Don’t Tell Me “I Can’t”

I realized something about myself today. (Frankly, I kind of enjoy the fact that even at 31 years old, I can surprise myself.) I realized that I have no tolerance for people who say they can’t do something, that something is too hard or impossible. Now, this realization was not really the surprising part. I think I’ve always known I feel that way, even though I never really thought it through before.

What was surprising to me, however, that I was able to quickly pinpoint *why* I feel that way.

I grew up with two blind parents (my father has since passed away, but my mother is still around to support, encourage, and generally harass me). I am sure that there were many, *many* times in their lives when they were told they couldn’t, or shouldn’t do things because of their lack of vision. I’m also sure there were times that they felt like there were things they were incapable of doing. I never saw those feelings, though. All I saw was a determination to get things done, to find other ways of doing things.

My father was the first blind employee at his company, a real trailblazer. He worked with technology (such as it was, starting in the late 70s, and on to his death in the late 90s), and he needed adaptive devices to get his job done, but get it done he did. Some things may have taken him longer, and he may have needed to find new ways of doing things, but he buckled down and did it.

My mother, among other things, was a blind stay-at-home-mom, raising a sighted child. I know for a fact that there were people who thought she had no business having a child, much less raising a child on her own with her blind husband, but raise me they did. Did she do things differently?Find new ways of doing things? Sure she did. But really, don’t we all?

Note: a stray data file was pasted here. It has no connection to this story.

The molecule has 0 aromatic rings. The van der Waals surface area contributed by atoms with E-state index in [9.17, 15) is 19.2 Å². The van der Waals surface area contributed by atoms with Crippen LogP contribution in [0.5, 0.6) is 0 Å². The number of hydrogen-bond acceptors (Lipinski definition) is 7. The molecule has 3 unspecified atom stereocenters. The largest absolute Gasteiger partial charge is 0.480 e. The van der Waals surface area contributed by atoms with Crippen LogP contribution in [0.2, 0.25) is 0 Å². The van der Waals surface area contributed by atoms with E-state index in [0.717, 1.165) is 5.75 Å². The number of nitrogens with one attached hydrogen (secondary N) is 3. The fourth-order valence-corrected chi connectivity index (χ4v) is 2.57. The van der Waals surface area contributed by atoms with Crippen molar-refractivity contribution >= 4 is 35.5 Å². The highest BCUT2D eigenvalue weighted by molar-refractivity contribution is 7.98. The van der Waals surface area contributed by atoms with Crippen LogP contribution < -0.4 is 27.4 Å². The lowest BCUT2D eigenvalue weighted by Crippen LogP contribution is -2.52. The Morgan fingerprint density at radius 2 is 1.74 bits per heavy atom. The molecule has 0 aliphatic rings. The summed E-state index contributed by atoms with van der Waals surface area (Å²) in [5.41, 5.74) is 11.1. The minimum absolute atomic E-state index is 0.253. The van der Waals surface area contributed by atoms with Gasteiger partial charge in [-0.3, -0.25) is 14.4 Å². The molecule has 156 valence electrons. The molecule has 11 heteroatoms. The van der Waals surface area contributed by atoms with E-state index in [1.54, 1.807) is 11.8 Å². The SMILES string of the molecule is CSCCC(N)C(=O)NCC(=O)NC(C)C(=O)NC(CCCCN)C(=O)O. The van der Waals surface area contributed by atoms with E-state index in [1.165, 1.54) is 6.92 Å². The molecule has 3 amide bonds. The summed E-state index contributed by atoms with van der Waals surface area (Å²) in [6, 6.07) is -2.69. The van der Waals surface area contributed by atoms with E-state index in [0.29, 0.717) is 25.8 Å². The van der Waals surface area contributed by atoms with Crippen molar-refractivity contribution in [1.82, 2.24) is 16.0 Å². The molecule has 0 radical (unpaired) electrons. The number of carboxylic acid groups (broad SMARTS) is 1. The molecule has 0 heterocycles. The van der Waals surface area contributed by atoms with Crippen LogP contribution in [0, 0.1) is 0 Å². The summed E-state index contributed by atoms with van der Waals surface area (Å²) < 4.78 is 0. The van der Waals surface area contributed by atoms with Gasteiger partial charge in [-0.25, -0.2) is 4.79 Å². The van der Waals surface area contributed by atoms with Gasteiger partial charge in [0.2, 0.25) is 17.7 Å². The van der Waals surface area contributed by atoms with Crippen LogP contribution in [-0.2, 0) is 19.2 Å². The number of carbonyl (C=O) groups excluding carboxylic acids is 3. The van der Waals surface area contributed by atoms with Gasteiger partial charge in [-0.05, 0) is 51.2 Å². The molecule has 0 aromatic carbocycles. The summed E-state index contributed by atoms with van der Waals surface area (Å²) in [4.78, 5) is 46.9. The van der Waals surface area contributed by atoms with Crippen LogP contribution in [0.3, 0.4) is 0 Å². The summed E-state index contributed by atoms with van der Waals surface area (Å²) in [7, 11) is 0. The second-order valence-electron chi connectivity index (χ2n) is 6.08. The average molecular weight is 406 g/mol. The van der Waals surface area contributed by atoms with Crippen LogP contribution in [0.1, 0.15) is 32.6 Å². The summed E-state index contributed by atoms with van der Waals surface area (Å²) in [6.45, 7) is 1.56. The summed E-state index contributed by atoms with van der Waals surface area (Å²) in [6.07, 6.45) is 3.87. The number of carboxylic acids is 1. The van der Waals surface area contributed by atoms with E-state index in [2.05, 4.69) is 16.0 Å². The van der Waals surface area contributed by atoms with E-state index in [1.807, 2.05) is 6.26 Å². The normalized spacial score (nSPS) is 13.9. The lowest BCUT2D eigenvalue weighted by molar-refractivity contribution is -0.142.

So when I hear people tell me they “can’t” do something, it ticks me off. I have no tolerance for it at all. All my life, I have seen examples of people who “shouldn’t” be able to do things, but do them anyway. And now even with my own son, who has many things of his own he “can’t” do, I don’t give up hope that he *will* do them eventually, just at a different pace or in a different way. So, if I seem frustrated when someone tells me they “can’t,” that’s why. I’m just not buying it, because I know people who *should* be able to say they “can’t,” but instead decide to find ways that they *can.*

2 thoughts on “Don’t Tell Me “I Can’t”

  1. Very interesting. I also enjoy learning new things about myself.

    I’m glad you included the part at the end about how some things do take time to figure out. It’s entirely possible that someone can’t do something right this moment… but that doesn’t mean that they won’t ever be able to do it. Not being ready yet is not the same as simply being unable.


  2. I’m good with “I can’t yet.” Otherwise what would the point of learning be?

    It’s just the “I can’t, and I won’t ever be able to” that rubs me the wrong way.

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